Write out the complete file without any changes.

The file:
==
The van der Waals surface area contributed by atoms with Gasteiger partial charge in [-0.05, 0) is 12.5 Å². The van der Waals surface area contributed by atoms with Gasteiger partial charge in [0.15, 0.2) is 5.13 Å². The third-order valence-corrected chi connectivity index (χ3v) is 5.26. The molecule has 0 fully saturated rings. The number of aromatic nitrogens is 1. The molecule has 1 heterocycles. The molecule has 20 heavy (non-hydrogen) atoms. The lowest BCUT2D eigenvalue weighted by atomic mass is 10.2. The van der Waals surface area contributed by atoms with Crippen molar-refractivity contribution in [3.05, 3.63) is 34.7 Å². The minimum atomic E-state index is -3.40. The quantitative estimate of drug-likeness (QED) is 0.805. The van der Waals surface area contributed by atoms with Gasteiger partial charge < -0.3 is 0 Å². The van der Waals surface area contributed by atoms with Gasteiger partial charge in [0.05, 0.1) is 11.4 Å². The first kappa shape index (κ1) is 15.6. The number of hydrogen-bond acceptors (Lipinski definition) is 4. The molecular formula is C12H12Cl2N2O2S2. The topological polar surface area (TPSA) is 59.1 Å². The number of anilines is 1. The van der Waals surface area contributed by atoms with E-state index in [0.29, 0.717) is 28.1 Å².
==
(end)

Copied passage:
The van der Waals surface area contributed by atoms with Gasteiger partial charge in [-0.05, 0) is 12.5 Å². The van der Waals surface area contributed by atoms with Gasteiger partial charge in [0.15, 0.2) is 5.13 Å². The third-order valence-corrected chi connectivity index (χ3v) is 5.26. The molecule has 0 fully saturated rings. The number of aromatic nitrogens is 1. The molecule has 1 heterocycles. The molecule has 20 heavy (non-hydrogen) atoms. The lowest BCUT2D eigenvalue weighted by atomic mass is 10.2. The van der Waals surface area contributed by atoms with Crippen molar-refractivity contribution in [3.05, 3.63) is 34.7 Å². The minimum atomic E-state index is -3.40. The quantitative estimate of drug-likeness (QED) is 0.805. The van der Waals surface area contributed by atoms with Gasteiger partial charge < -0.3 is 0 Å². The van der Waals surface area contributed by atoms with Gasteiger partial charge in [0.05, 0.1) is 11.4 Å². The first kappa shape index (κ1) is 15.6. The number of hydrogen-bond acceptors (Lipinski definition) is 4. The molecular formula is C12H12Cl2N2O2S2. The topological polar surface area (TPSA) is 59.1 Å². The number of anilines is 1. The van der Waals surface area contributed by atoms with E-state index in [0.29, 0.717) is 28.1 Å².